The Cultures of Resistance Network has maintained a long-standing involvement in the international campaign to end the use of child soldiers. We have worked with the leading international coalitions as well as with musicians and writers who draw on their harrowing experiences as child soldiers for inspiration.
Despite unified international opposition to the use of child soldiers in armed conflicts, the phenomenon remains a serious problem today, particularly in Africa. Amnesty International estimates that some 250,000 child soldiers--most between the ages of 15 and 18, but sometimes as young as 10 years old--"are thought to be fighting in conflicts around the world, and hundreds of thousands more are members of armed forces who could be sent into combat at any time." Child soldiers are often abducted and forced to serve. They are frequently coerced into committing atrocities including murder and rape, and they are themselves regularly exposed to abuse and deprived of basic subsistence needs.
The Cultures of Resistance Network is proud to highlight the work of the Child Soldiers International, formerly called the Coalition to Stop the Use of Child Soldiers, an organization that does life-saving work in the Great Lakes region of central Africa. The group strives to prevent the recruitment and use of children as soldiers, to secure their demobilization, and to ensure their rehabilitation and reintegration into society. On this page, you will find more information about the work of the Child Soldiers International and how you can join them in keeping kids out of the crossfire and upholding children's rights in Africa.
One of Child Soldiers International's major goals is to promote the widespread adoption of international legal standards--including those enshrined in relevant sections of the UN Optional Protocol to the Convention on the Rights of the Child--prohibiting the military recruitment and use in hostilities of any person younger than eighteen years of age. The organization further works to promote the recognition and enforcement of these standards by all armed groups, both governmental and non-governmental.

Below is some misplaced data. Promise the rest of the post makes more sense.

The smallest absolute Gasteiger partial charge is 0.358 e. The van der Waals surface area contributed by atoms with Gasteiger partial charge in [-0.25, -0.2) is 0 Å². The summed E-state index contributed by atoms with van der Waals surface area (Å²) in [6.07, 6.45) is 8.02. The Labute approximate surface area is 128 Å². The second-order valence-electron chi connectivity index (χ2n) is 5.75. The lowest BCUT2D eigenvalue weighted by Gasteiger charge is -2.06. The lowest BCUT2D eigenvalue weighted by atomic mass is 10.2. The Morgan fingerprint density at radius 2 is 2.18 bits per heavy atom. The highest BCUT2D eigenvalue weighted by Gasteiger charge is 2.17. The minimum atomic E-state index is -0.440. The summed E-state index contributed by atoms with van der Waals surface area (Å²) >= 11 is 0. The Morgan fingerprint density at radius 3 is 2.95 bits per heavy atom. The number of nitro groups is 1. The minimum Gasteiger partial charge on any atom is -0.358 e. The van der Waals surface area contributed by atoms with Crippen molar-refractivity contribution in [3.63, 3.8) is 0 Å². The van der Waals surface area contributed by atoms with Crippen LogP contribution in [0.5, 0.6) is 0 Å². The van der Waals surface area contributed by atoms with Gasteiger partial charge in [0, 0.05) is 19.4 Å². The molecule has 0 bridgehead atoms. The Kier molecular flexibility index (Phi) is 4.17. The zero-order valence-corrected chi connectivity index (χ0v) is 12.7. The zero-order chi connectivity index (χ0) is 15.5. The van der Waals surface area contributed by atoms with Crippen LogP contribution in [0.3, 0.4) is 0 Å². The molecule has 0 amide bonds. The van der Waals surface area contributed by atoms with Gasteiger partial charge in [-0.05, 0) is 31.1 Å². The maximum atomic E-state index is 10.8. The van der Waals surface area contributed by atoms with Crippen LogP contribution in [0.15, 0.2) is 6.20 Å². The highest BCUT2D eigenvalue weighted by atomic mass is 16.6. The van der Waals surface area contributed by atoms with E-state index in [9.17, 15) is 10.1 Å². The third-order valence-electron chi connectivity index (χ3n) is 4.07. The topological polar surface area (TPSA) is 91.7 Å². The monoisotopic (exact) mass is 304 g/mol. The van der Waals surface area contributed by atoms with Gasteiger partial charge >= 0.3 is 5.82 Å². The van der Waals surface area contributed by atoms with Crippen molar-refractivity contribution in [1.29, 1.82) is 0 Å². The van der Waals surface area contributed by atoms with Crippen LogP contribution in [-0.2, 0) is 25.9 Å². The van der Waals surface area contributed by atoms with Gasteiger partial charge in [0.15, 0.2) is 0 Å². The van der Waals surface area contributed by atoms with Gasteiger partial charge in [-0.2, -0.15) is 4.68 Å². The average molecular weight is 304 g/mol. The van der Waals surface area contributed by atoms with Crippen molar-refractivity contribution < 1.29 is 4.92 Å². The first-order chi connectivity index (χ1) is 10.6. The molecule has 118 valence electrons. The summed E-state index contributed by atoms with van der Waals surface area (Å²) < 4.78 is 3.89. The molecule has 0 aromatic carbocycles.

In the Great Lakes region of Africa, the phenomenon of child soldiers has been fueled by years of protracted civil wars, the fluid, cross-border movement of conflicts, exploitation of natural resources, population displacement, and rampant poverty. One of Child Soldiers International's campaigns is specifically addressing the recruitment and use of child soldiers in three Great Lakes countries: Burundi, the Democratic Republic of the Congo, and Uganda. The Great Lakes program combines country-specific advocacy, locally-based monitoring, capacity building among local community-based NGOs, and public education. The organization supports local NGO partners' advocacy efforts and their monitoring and reporting capacity on behalf of the child soldiers in their communities.
Child Soldiers International recommends several ways that you can uphold children's rights in Africa and around the world. Join the fight by:
• Buying an album of songs about child soldiers. Profits from the French album, "Enfants Soldats D'ici & D'Ailleurs," go towards helping child soldiers. 80% goes directly to an organization in the Democratic Republic of the Congo that rehabilitates former child soldiers and 20% goes to Child Soldiers International. For more details and how to buy the album see www.enfants-soldats.com.
• Raising funds. Child Soldiers International is a registered nonprofit that depends on donations large and small. Support their important work by making a donation. Also, visit Emmanuel Jal's foundation's website to contribute to efforts to help families in South Sudan and Kenya overcome the effects of war.
You can also stay up-to-date on current campaigns against the use of child soldiers by visiting Amnesty International's children's rights campaigns page.